Written for Daily Hive by Ashneel Singh, a young voter and IT project manager.
There I am on a sunny day in June in 2013. My family is standing all around and so is my girlfriend. I’ve finally graduated from UBC with a double major in computer science and psychology.
It took eight years which were filled with an exchange program to Berlin, innumerable tests and exams, and an 18-month internship.
Thankfully, I was fortunate that my parents paid for a piece of my education and at the end of it I was left with a $30,000 student loan.
Come July, I’d sent out numerous job applications and finally got an interview for a project manager/analyst position. After the five rounds of interviews, I got the job, and in the nick of time.
Sleeping in the living room
I was living with a roommate in an old one-bedroom apartment in downtown Vancouver. In order to afford the rent, he slept in the living room and rented out his bedroom for $600 a month.
The $3,000 a month I earned from this position let me move on from that awkward arrangement and I managed to find a suite in an older rental building in the West End–another one-bedroom, for $1200 a month.
With student loan payments and food, I had a few hundred dollars left every month.
Things were going great for about 10 months, until my boss called me into his office and let me know that multiple team members were being let go as part of the company re-organization. I was one of those team members. I got a severance out of it, and I saw it would only last me two or three months.
What followed were some of the hardest months I’ve had to deal with, both financially and emotionally.
‘I ran out of money’
I applied for EI and got the maximum of $900 a month, on which I barely got by month after month. After six months of being unemployed, I ran out of money and had to sell my motorcycle, which I had bought while in internship.
The $5,000 I got from my motorcycle got me through August. The day after I said goodbye to my motorcycle, I had an interview and got a new job as a technical project manager.
The new job had a raise and I was making about $3200 a month. I was doing really well in this position, but after about six months, business started to slow down.
In my 10th month, my boss called me into his office and let me know that there was no more project work for me.
I was being let go again, just as I was starting to re-establish my savings. This time it was a lot shorter and after two months of living off my severance pay I was into a new job.
Engaged, but struggling
Fast forward now, and in my career I am an intermediate technical project manager working for a large organization. I also started my own business and do project management consulting on the side.
I am engaged to my fiancée and we live together. We have a combined household income of more than $130K and owning any sort of property in Vancouver is not feasible for us.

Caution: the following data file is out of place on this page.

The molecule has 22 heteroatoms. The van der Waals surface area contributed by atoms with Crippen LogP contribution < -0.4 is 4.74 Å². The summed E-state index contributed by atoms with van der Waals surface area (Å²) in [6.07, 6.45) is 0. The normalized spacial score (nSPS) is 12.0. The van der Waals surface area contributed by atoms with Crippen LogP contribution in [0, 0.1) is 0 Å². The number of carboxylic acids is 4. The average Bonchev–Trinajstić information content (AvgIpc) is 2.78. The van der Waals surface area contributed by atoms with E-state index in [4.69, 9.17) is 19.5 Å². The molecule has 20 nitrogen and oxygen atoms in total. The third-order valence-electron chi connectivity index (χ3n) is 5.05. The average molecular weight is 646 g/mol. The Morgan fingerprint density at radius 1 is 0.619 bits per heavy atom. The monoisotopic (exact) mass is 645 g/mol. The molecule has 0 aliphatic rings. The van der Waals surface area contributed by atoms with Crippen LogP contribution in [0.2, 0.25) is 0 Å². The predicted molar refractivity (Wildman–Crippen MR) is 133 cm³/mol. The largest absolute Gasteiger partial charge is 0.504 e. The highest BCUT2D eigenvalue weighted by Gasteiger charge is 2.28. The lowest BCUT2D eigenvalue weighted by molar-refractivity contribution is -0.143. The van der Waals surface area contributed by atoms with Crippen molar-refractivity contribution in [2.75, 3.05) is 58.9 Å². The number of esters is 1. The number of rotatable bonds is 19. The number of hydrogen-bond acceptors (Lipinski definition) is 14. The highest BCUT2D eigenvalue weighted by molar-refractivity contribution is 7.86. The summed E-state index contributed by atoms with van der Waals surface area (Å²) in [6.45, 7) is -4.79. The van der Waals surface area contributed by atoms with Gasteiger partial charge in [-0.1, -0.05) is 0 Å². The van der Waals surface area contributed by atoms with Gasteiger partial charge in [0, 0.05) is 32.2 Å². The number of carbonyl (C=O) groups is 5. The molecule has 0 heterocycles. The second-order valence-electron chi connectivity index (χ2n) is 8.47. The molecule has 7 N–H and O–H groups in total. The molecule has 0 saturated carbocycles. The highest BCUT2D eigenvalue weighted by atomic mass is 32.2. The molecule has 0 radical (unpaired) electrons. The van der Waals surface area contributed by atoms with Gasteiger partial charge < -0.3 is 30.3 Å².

I still have a $16,000 student loan to pay off and my fiancée has a $90,000 student loan to pay off.
We are trying to save for a wedding, which looks like it can cost us around $18,000 by cutting a lot of corners.
Our average day to day living in the city consumes a good portion of our income. We’re thinking about starting a family in the future and struggle with the lack of space.
As we continue to look for apartments every month, they get further and further away from us with one-bedroom apartments priced at $750,000.
‘I’m one of the fortunate ones’
People I work with in the tech sector are leaving their roles to move to other cities where they can actually afford to start a family.
I worry now more than ever about what’s going to happen to the city I love.
Reported family incomes are roughly $80K and the price of a home is $1.3M, which is 16 times higher and one of the highest disparities – if not the highest – in the world.
Also, there is the trend that as housing prices increase, the amount of income declared by their owner decreases. This points to tax issues when people say they make $40K and buy $5M homes.
I’m frustrated and I’m looking for our politicians to do something about it. I think I am one of the fortunate ones to have a good job and I am looking to reclaim the city for the people that work in it.
To find more guides to all the issues, interviews with the BC party leaders, and plenty of opinions, check out our full BC Election coverage here: Battleground BC.
- Op-Ed: This is why you should vote for the BC Liberals, by Christy Clark
- Op-Ed: This is why you should vote for the BC NDP, by John Horgan
- Op-Ed: Why BC Greens matter this election, by Andrew Weaver
- Everything to read before you vote in the BC election
- Everything you need to know to vote in the 2017 BC Election